Last week Dutch lender ABN Amro announced that it had taken a loss of $200m on a single client’s margin call, raising significant questions about the banks risk management processes. In further developments this morning the bank, which is majority owned by the Dutch government, announced that it expected to make a loss in Q1, and will not be paying a dividend either, on the recommendation of the ECB.
ING has also said it would be not be paying a dividend, also at the ECB’s recommendation, in a sign that European bank balance sheets are already feeling the strain of the economic impact of the current outbreak. As a result banks across the region are sliding back sharply, with some big falls in Italian banks as well as banks in France, Germany and the UK.
The US dollar had a rotten week last week, its losses accelerating in the wake of last Thursday’s blow out record shattering 3.3m jobless claims number, a number that this week could well come in higher and be reflected in this Friday’s upcoming March payrolls report.
This US dollar weakness has seen a respite at the start of this week, though this could change as investors price in the prospect that last weeks $2trn stimulus package could well be a starting point for further measures, if this week’s US data proves as bad as some investors fear it could be.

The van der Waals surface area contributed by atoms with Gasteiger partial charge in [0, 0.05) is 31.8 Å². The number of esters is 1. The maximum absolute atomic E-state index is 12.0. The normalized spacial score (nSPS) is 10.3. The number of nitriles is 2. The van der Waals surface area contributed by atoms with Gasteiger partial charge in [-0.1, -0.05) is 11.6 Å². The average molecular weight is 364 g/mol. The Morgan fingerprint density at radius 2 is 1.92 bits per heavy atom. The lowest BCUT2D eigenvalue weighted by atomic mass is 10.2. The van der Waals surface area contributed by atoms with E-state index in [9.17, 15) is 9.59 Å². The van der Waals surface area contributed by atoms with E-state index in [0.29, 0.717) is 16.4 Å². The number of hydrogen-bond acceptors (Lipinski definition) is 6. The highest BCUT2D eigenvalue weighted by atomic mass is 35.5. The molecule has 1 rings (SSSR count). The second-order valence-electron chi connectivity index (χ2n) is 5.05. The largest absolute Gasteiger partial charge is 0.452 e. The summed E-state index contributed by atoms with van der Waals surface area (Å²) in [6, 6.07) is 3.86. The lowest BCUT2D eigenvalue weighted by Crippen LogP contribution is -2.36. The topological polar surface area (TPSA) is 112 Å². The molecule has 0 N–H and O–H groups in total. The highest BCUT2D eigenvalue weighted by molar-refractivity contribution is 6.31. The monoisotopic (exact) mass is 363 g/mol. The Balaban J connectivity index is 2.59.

The pound is slightly lower after last week’s downgrade of the UK’s credit rating by Fitch to AA- with a negative outlook, citing the potential near term damage caused by the coronavirus outbreak and the fiscal loosening that would be required to combat the effects. In a statement of the obvious the agency cited the prospect of a big jump in government spending; however, the UK is unlikely to be unique in that respect. Governments across the world are already opening the spending taps to deal with the crisis, and unlike Europe the UK has a central bank that can act as a lender of last resort, without preconditions, which rather makes last week’s action rather meaningless.
Twelve years ago, the actions of ratings agency might have made a difference, now they generally garner a collective shrug of the shoulders.
As cases of coronavirus continue to rise in the US, markets there look set to open lower after their big falls on Friday, ahead of what is set to be another big data week for the US economy.